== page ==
El Gamo 68-XP .22 caliber: Part 2
by Tom Gaylord
Writing as B.B. Pelletier
The El Gamo XP-68.
This report covers:
- Preparing to shoot
- Petroleum oil or silicone?
- Velocity determines which oil you need
- JSB Exact RS
- H&N Baracuda Match 5.51mm head
- RWS Meisterkugeln
- Trigger pull
- Cocking effort
- Evaluation so far
I said I would return to this report after I repaired the plastic clamshell halves of the buttstock. That job is now finished. I was able to epoxy the pieces of the broken post that receives the stock screw together and, although it wasn’t completely straight, it was straight enough for me to drill a new pilot hole for the wood screw that holds the two halves together. The butt is now complete, so today I will test the velocity.
Preparing to shoot
In preparation to shoot I oiled the piston seal with a lot of silicone chamber oil and let the rifle stand on its butt for a day. If it has a leather piston seal, and I am almost certain it does, the oil will be absorbed and make the leather pliable again. That should give the highest velocity.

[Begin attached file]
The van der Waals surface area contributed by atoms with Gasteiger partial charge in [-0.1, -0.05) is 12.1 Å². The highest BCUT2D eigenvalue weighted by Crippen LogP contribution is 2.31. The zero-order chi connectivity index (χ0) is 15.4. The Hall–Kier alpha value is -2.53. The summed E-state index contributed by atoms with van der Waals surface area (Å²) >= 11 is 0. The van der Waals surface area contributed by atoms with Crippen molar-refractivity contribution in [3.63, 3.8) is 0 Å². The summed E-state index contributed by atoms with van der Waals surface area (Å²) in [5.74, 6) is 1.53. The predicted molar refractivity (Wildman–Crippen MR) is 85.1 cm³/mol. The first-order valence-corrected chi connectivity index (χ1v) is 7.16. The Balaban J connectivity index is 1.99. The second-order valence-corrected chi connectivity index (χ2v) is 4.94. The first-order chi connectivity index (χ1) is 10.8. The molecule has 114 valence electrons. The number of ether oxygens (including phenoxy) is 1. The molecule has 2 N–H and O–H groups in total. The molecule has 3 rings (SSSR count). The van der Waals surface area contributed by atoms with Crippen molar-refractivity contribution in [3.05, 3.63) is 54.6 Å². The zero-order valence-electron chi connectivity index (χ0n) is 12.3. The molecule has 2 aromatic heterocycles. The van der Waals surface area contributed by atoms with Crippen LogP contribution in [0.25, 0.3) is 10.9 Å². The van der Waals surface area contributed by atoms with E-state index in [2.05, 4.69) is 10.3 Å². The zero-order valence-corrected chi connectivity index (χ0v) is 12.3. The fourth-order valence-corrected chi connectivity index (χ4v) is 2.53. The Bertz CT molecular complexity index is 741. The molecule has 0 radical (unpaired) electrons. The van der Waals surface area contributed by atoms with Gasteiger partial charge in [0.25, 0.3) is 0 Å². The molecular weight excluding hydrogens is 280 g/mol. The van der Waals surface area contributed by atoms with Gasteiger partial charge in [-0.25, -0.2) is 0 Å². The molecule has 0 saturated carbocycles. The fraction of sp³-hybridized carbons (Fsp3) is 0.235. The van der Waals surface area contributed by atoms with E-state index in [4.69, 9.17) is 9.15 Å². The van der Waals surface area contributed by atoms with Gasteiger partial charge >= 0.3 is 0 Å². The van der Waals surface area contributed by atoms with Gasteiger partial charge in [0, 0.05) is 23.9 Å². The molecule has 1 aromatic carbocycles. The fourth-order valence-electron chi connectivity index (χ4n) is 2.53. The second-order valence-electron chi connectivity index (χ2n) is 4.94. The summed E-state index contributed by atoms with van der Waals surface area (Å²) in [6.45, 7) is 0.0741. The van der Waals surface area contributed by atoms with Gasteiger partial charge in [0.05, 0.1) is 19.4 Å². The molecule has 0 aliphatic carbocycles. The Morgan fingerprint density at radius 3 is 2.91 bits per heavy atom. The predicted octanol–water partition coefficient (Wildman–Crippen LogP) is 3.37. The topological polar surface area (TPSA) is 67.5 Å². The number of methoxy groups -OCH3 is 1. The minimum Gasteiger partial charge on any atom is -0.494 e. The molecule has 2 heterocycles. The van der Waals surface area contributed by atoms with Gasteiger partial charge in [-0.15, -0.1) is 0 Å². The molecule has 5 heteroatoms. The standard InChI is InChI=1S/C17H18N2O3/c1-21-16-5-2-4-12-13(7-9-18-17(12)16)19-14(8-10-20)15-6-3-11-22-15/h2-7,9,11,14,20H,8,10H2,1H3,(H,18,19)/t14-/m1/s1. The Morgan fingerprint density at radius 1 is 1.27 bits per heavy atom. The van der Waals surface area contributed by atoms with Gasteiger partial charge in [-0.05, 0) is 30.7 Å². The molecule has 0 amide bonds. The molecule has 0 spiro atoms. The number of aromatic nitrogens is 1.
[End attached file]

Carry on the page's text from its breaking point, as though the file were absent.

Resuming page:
Petroleum oil or silicone?
Before I get to the velocity test, I have some words about oiling the piston seals of older air rifles. First, the age of the airgun usually determines whether the piston seal is leather or synthetic — but not always. I would say that most spring-piston guns from the 1950s and earlier have leather seals, but one exception to that is the Hakim military trainer that Anschütz built for the Egyptians in 1954/55. Anschütz was also making the same action into a sporting rifle for sale in Germany at the time, and I have to believe that one used the same black synthetic parachute seal that was in the military trainer. It’s too expensive and confusing to do otherwise.
Why do I tell you this? Because leather piston seals need more oil to keep them pliant. Synthetic seals will operate on far less oil, because they always hold their shape. If you know you have a leather seal, you know it needs a lot of oil. But which type — petroleum or synthetic?
Velocity determines which oil you need